Unlike Wakanda—the fictional land hidden in the mountains of Africa, mostly invisible to the outside world and protected from foreign threats—Greenwood was exposed. Greenwood was not only visible, but the 11,000 residents and their luxurious lifestyle were a constant reminder to their poor white neighbors across the tracks that Black people had surpassed them in economic empowerment and success. Eventually, the jealousy, greed and contempt for the growing Black economic and political power ignited a horrendously evil act of domestic terrorism by white Tulsans.
A.J. fiercely and courageously used his newspaper and the power of the press to end a myriad of corrupt operations and develop his community.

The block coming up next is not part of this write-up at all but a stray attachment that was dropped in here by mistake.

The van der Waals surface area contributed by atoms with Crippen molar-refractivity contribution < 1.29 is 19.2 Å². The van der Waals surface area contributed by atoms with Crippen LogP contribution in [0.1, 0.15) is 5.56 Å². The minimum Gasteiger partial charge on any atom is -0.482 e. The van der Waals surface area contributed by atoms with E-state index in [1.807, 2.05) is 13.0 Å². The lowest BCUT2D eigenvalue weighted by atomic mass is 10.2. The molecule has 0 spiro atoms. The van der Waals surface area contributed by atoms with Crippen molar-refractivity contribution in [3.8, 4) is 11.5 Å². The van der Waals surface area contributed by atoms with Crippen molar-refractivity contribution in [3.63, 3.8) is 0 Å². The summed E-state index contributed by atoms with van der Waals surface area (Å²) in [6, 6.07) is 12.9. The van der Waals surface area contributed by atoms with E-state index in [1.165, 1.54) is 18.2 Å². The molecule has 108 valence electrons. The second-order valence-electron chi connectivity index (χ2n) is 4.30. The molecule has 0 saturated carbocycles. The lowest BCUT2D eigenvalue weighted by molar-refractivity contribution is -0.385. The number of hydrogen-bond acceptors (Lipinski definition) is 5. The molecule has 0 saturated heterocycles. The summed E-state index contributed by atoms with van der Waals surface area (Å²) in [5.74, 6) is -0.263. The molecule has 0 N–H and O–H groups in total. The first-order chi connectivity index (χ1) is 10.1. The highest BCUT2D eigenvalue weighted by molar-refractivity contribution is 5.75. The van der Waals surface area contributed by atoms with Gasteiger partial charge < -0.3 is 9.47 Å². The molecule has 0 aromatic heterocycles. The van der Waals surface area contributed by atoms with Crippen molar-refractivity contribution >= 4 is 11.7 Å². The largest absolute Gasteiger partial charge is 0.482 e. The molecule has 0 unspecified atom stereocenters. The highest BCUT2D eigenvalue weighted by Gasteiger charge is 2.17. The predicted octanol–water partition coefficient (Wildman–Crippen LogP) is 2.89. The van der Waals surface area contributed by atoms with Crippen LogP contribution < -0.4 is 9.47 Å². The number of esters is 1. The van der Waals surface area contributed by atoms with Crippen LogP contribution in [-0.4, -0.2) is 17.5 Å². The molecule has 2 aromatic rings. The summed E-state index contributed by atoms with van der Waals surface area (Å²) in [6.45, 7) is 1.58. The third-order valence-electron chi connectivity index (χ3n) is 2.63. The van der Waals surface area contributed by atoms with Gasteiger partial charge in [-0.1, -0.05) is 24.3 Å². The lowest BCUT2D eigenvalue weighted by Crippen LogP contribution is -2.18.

On May 31st, 1921, thousands systematically looted and burned down Greenwood in a 36 hour-long massacre resulting in the murdering of over 300 Blacks. Thousands more were detained in concentration camps where they remained for months through the freezing Oklahoman winter.
In a recent interview, I was asked what goes through my head when I see the racial unrest taking place today and compare it to what was happening 100 years ago leading up to the Tulsa Massacre. The short answer is that I am incredibly sad. I'm sad for so many reasons. One of the things I am saddest about is knowing that my great-grandfather and great-grandmother sacrificed everything for the betterment and empowerment of their race. And after all of these years, the struggle continues.
I believe that now, more than ever, it is so important to maintain not only our hope but our faith.